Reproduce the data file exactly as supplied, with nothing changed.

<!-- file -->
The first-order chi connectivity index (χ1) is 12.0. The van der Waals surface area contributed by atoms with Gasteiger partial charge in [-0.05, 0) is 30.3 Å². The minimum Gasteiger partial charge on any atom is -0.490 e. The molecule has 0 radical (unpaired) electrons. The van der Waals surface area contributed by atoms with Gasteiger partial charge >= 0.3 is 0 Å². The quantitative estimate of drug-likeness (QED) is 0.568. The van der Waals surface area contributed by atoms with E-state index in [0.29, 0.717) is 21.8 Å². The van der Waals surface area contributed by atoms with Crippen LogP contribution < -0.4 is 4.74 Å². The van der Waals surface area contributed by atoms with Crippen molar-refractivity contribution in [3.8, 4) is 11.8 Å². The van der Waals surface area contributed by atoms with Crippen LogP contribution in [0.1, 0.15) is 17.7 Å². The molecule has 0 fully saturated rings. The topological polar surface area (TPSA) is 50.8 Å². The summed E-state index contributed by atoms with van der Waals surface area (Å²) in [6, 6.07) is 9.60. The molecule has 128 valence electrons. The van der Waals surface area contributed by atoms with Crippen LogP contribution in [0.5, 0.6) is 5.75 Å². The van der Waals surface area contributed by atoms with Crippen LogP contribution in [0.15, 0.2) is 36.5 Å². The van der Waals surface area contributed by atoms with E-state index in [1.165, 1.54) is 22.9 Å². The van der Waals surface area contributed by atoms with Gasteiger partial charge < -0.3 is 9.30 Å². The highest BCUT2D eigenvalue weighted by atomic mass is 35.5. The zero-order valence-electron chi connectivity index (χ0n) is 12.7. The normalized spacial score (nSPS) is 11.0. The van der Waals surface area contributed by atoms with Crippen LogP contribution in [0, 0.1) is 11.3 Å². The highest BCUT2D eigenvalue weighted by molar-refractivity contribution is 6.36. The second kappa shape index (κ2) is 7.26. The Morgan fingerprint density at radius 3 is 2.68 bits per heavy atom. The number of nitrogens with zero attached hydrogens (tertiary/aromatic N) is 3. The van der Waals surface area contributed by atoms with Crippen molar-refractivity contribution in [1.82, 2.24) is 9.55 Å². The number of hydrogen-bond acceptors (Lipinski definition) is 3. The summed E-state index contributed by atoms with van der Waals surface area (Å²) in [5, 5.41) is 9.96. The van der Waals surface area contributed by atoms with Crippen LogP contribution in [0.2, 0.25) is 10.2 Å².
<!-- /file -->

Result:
The first-order chi connectivity index (χ1) is 12.0. The van der Waals surface area contributed by atoms with Gasteiger partial charge in [-0.05, 0) is 30.3 Å². The minimum Gasteiger partial charge on any atom is -0.490 e. The molecule has 0 radical (unpaired) electrons. The van der Waals surface area contributed by atoms with Gasteiger partial charge >= 0.3 is 0 Å². The quantitative estimate of drug-likeness (QED) is 0.568. The van der Waals surface area contributed by atoms with E-state index in [0.29, 0.717) is 21.8 Å². The van der Waals surface area contributed by atoms with Crippen LogP contribution < -0.4 is 4.74 Å². The van der Waals surface area contributed by atoms with Crippen molar-refractivity contribution in [3.8, 4) is 11.8 Å². The van der Waals surface area contributed by atoms with Crippen LogP contribution in [0.1, 0.15) is 17.7 Å². The molecule has 0 fully saturated rings. The topological polar surface area (TPSA) is 50.8 Å². The summed E-state index contributed by atoms with van der Waals surface area (Å²) in [6, 6.07) is 9.60. The molecule has 128 valence electrons. The van der Waals surface area contributed by atoms with Crippen LogP contribution in [0.5, 0.6) is 5.75 Å². The van der Waals surface area contributed by atoms with Crippen LogP contribution in [0.15, 0.2) is 36.5 Å². The van der Waals surface area contributed by atoms with E-state index in [1.165, 1.54) is 22.9 Å². The van der Waals surface area contributed by atoms with Gasteiger partial charge < -0.3 is 9.30 Å². The highest BCUT2D eigenvalue weighted by atomic mass is 35.5. The zero-order valence-electron chi connectivity index (χ0n) is 12.7. The normalized spacial score (nSPS) is 11.0. The van der Waals surface area contributed by atoms with Crippen LogP contribution in [0, 0.1) is 11.3 Å². The highest BCUT2D eigenvalue weighted by molar-refractivity contribution is 6.36. The second kappa shape index (κ2) is 7.26. The Morgan fingerprint density at radius 3 is 2.68 bits per heavy atom. The number of nitrogens with zero attached hydrogens (tertiary/aromatic N) is 3. The van der Waals surface area contributed by atoms with Crippen molar-refractivity contribution in [1.82, 2.24) is 9.55 Å². The number of hydrogen-bond acceptors (Lipinski definition) is 3. The summed E-state index contributed by atoms with van der Waals surface area (Å²) in [5, 5.41) is 9.96. The van der Waals surface area contributed by atoms with Crippen LogP contribution in [0.2, 0.25) is 10.2 Å².